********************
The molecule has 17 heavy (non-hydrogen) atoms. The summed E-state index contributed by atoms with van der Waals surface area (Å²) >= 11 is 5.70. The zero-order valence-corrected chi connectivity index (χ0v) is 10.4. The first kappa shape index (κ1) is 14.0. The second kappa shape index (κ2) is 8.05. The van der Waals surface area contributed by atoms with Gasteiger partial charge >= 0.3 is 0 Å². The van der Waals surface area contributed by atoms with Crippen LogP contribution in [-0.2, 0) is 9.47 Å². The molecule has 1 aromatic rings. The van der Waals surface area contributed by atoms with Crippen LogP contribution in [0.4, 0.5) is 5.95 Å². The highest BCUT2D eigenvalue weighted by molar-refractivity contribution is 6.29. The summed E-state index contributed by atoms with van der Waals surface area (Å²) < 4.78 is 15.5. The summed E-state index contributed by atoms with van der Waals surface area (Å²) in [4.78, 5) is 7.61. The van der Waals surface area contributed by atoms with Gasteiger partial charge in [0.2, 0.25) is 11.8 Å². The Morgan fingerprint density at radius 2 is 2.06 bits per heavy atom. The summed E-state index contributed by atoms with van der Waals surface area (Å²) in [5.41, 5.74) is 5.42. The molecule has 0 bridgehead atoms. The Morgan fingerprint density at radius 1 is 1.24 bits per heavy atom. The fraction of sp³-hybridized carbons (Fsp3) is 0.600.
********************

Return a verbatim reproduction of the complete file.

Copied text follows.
The molecule has 17 heavy (non-hydrogen) atoms. The summed E-state index contributed by atoms with van der Waals surface area (Å²) >= 11 is 5.70. The zero-order valence-corrected chi connectivity index (χ0v) is 10.4. The first kappa shape index (κ1) is 14.0. The second kappa shape index (κ2) is 8.05. The van der Waals surface area contributed by atoms with Gasteiger partial charge >= 0.3 is 0 Å². The van der Waals surface area contributed by atoms with Crippen LogP contribution in [-0.2, 0) is 9.47 Å². The molecule has 1 aromatic rings. The van der Waals surface area contributed by atoms with Crippen LogP contribution in [0.4, 0.5) is 5.95 Å². The highest BCUT2D eigenvalue weighted by molar-refractivity contribution is 6.29. The summed E-state index contributed by atoms with van der Waals surface area (Å²) < 4.78 is 15.5. The summed E-state index contributed by atoms with van der Waals surface area (Å²) in [4.78, 5) is 7.61. The van der Waals surface area contributed by atoms with Gasteiger partial charge in [0.2, 0.25) is 11.8 Å². The Morgan fingerprint density at radius 2 is 2.06 bits per heavy atom. The summed E-state index contributed by atoms with van der Waals surface area (Å²) in [5.41, 5.74) is 5.42. The molecule has 0 bridgehead atoms. The Morgan fingerprint density at radius 1 is 1.24 bits per heavy atom. The fraction of sp³-hybridized carbons (Fsp3) is 0.600.